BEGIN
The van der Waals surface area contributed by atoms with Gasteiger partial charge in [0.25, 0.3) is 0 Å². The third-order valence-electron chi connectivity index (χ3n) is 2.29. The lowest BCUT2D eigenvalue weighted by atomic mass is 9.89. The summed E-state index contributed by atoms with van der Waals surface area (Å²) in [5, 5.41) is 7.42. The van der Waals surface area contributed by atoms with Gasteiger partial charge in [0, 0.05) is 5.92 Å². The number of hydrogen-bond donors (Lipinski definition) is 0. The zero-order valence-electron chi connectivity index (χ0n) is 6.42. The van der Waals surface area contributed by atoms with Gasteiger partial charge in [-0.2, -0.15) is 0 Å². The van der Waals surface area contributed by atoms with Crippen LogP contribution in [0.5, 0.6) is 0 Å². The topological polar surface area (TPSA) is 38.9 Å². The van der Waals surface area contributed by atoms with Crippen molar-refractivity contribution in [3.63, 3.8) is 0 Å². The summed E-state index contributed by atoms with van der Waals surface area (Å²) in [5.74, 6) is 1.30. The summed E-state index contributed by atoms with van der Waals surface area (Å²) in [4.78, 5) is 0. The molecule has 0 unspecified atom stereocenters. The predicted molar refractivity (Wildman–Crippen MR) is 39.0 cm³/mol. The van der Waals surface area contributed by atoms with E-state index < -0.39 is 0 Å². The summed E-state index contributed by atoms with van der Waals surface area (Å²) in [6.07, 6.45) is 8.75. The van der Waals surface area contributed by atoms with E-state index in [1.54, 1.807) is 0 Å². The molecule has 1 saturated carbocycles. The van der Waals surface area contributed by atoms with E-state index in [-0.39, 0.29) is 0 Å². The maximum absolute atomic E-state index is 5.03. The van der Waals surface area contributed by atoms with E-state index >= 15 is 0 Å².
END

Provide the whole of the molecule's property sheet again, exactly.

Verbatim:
The van der Waals surface area contributed by atoms with Gasteiger partial charge in [0.25, 0.3) is 0 Å². The third-order valence-electron chi connectivity index (χ3n) is 2.29. The lowest BCUT2D eigenvalue weighted by atomic mass is 9.89. The summed E-state index contributed by atoms with van der Waals surface area (Å²) in [5, 5.41) is 7.42. The van der Waals surface area contributed by atoms with Gasteiger partial charge in [0, 0.05) is 5.92 Å². The number of hydrogen-bond donors (Lipinski definition) is 0. The zero-order valence-electron chi connectivity index (χ0n) is 6.42. The van der Waals surface area contributed by atoms with Gasteiger partial charge in [-0.2, -0.15) is 0 Å². The van der Waals surface area contributed by atoms with Crippen LogP contribution in [0.5, 0.6) is 0 Å². The topological polar surface area (TPSA) is 38.9 Å². The van der Waals surface area contributed by atoms with Crippen molar-refractivity contribution in [3.63, 3.8) is 0 Å². The summed E-state index contributed by atoms with van der Waals surface area (Å²) in [5.74, 6) is 1.30. The summed E-state index contributed by atoms with van der Waals surface area (Å²) in [4.78, 5) is 0. The molecule has 0 unspecified atom stereocenters. The predicted molar refractivity (Wildman–Crippen MR) is 39.0 cm³/mol. The van der Waals surface area contributed by atoms with E-state index < -0.39 is 0 Å². The summed E-state index contributed by atoms with van der Waals surface area (Å²) in [6.07, 6.45) is 8.75. The van der Waals surface area contributed by atoms with E-state index in [1.54, 1.807) is 0 Å². The molecule has 1 saturated carbocycles. The van der Waals surface area contributed by atoms with E-state index in [-0.39, 0.29) is 0 Å². The maximum absolute atomic E-state index is 5.03. The van der Waals surface area contributed by atoms with E-state index >= 15 is 0 Å².